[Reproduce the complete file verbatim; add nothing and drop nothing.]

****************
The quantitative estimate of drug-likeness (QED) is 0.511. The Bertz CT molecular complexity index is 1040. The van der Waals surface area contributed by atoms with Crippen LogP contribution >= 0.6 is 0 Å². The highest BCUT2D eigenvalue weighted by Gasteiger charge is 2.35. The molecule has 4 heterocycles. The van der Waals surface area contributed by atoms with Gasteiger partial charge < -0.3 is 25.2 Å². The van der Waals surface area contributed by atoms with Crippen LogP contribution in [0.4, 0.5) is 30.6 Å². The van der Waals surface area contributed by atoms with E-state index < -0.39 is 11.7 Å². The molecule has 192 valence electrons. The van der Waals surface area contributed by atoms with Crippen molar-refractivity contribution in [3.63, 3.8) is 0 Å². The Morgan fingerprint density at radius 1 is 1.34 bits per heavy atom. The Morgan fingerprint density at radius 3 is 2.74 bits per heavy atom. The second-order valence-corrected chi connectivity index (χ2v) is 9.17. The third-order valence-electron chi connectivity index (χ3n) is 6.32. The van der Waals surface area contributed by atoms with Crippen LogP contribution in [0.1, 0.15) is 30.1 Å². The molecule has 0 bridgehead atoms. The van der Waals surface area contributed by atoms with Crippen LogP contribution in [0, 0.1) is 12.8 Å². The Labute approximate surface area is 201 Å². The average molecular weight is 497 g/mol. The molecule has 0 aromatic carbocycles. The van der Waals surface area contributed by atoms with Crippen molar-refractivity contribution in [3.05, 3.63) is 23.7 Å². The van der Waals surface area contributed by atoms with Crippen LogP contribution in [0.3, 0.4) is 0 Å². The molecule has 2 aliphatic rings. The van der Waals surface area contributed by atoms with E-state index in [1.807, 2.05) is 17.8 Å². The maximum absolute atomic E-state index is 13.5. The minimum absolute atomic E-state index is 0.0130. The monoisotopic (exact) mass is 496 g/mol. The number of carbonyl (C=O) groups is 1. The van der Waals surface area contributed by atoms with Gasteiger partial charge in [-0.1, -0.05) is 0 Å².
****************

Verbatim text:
The quantitative estimate of drug-likeness (QED) is 0.511. The Bertz CT molecular complexity index is 1040. The van der Waals surface area contributed by atoms with Crippen LogP contribution >= 0.6 is 0 Å². The highest BCUT2D eigenvalue weighted by Gasteiger charge is 2.35. The molecule has 4 heterocycles. The van der Waals surface area contributed by atoms with Gasteiger partial charge < -0.3 is 25.2 Å². The van der Waals surface area contributed by atoms with Crippen LogP contribution in [0.4, 0.5) is 30.6 Å². The van der Waals surface area contributed by atoms with E-state index < -0.39 is 11.7 Å². The molecule has 192 valence electrons. The van der Waals surface area contributed by atoms with Crippen molar-refractivity contribution in [3.63, 3.8) is 0 Å². The Morgan fingerprint density at radius 1 is 1.34 bits per heavy atom. The Morgan fingerprint density at radius 3 is 2.74 bits per heavy atom. The second-order valence-corrected chi connectivity index (χ2v) is 9.17. The third-order valence-electron chi connectivity index (χ3n) is 6.32. The van der Waals surface area contributed by atoms with Crippen LogP contribution in [0.1, 0.15) is 30.1 Å². The molecule has 0 bridgehead atoms. The van der Waals surface area contributed by atoms with Crippen LogP contribution in [0, 0.1) is 12.8 Å². The Labute approximate surface area is 201 Å². The average molecular weight is 497 g/mol. The molecule has 0 aromatic carbocycles. The van der Waals surface area contributed by atoms with Crippen molar-refractivity contribution in [3.05, 3.63) is 23.7 Å². The van der Waals surface area contributed by atoms with Crippen LogP contribution in [0.3, 0.4) is 0 Å². The molecule has 2 aliphatic rings. The van der Waals surface area contributed by atoms with E-state index in [1.807, 2.05) is 17.8 Å². The maximum absolute atomic E-state index is 13.5. The minimum absolute atomic E-state index is 0.0130. The monoisotopic (exact) mass is 496 g/mol. The number of carbonyl (C=O) groups is 1. The van der Waals surface area contributed by atoms with Gasteiger partial charge in [-0.1, -0.05) is 0 Å².